Privacy vs. Secrecy – Where Is the Line?

Privacy vs. SecrecyLet’s start off with a quick mental exercise.

Think of three things your man doesn’t know about you. Even if you’ve been together for years, that should be easy.

Now for the hard part.

Ask yourself WHY he doesn’t know these three things. Is it because this stuff has just never come up? Or is it because you’re keeping details about your life from him?

The answer matters. Let me explain.

The issue of privacy comes up a lot in the modern world. You hear about it all the time as it relates to things like Facebook and internet use. Privacy has its place online… and in dating relationships.

Privacy is about those moments when no one is observing you. When something is private, it just means it happened where others couldn’t see. Privacy isn’t bad.

However, if there are things you’re keeping from him because you fear he will be upset, angry, or hurt, that’s not privacy. That’s keeping a secret.[i]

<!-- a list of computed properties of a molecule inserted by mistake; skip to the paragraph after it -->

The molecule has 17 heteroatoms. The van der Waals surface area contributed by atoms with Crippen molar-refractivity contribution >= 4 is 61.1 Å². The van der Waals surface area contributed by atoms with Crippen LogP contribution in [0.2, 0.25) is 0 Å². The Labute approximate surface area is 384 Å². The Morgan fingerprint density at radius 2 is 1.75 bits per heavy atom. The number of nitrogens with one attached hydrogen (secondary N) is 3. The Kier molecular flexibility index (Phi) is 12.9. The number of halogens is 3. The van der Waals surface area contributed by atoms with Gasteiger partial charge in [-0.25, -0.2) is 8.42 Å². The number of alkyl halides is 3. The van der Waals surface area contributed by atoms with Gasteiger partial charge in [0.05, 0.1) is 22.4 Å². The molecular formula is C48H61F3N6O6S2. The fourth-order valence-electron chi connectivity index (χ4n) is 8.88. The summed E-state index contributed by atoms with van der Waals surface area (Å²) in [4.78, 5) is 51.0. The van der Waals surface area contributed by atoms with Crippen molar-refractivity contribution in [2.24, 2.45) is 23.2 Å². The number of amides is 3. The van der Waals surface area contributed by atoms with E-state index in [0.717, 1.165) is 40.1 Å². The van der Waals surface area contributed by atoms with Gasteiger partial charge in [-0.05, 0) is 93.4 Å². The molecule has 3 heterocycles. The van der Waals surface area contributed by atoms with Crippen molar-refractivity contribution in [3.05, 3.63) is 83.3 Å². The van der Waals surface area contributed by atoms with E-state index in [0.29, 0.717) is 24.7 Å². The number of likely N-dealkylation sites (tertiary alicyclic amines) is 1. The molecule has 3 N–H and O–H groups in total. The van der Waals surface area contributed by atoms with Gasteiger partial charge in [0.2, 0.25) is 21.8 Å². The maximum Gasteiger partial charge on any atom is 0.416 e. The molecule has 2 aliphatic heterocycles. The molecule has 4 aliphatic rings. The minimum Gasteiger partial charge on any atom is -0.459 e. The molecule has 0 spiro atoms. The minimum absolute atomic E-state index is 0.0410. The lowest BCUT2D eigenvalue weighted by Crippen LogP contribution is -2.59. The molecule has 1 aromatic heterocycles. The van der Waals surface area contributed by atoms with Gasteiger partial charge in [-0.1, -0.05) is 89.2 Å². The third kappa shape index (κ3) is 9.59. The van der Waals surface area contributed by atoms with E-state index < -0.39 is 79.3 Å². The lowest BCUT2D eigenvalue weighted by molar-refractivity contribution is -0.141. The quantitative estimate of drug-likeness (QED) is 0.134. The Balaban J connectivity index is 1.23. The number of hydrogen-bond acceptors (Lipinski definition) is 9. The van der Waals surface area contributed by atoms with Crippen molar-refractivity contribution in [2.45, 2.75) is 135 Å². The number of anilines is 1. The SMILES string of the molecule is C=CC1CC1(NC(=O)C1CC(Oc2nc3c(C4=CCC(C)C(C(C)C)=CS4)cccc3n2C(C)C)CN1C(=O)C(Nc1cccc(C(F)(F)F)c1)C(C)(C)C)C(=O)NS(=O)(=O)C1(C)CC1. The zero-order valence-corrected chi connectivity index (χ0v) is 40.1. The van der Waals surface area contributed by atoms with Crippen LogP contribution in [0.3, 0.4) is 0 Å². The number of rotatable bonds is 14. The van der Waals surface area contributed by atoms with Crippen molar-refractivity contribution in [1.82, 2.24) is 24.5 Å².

And here’s the problem with secrets in dating relationships. They destroy trust.

So, there’s this tension in every romance between privacy and secrecy. It doesn’t matter if you’ve just come home from your first date or you’ve been together for 20 years. The tension is real.

When is it better to just leave a skeleton in the closet?  When is privacy a good thing?

The following tips will help you decide.

  1. Ask yourself about motive.

Like I mentioned above, the real difference between privacy and secrecy is the motive.

If your guy doesn’t know you used to date a co-worker because you didn’t know your partner then and it’s just never come up, that’s no big deal. But if you’ve made a conscious decision not to tell him because you’re concerned he would be upset, you’re keeping a secret.

Maintaining some measure of privacy is good for you as an individual, and as a couple. But few things dissolve trust as fast as secrets that seem to have a potential hidden motive.

  1. Talk about what you will and won’t share.

If there are areas in your life where you want to maintain privacy, don’t be afraid to let him know.

Here’s a very practical example. When I am dating someone, I’ll friend them or allow them to follow me on any social app. But I will NOT share my passwords with them. Ever. My passwords are private.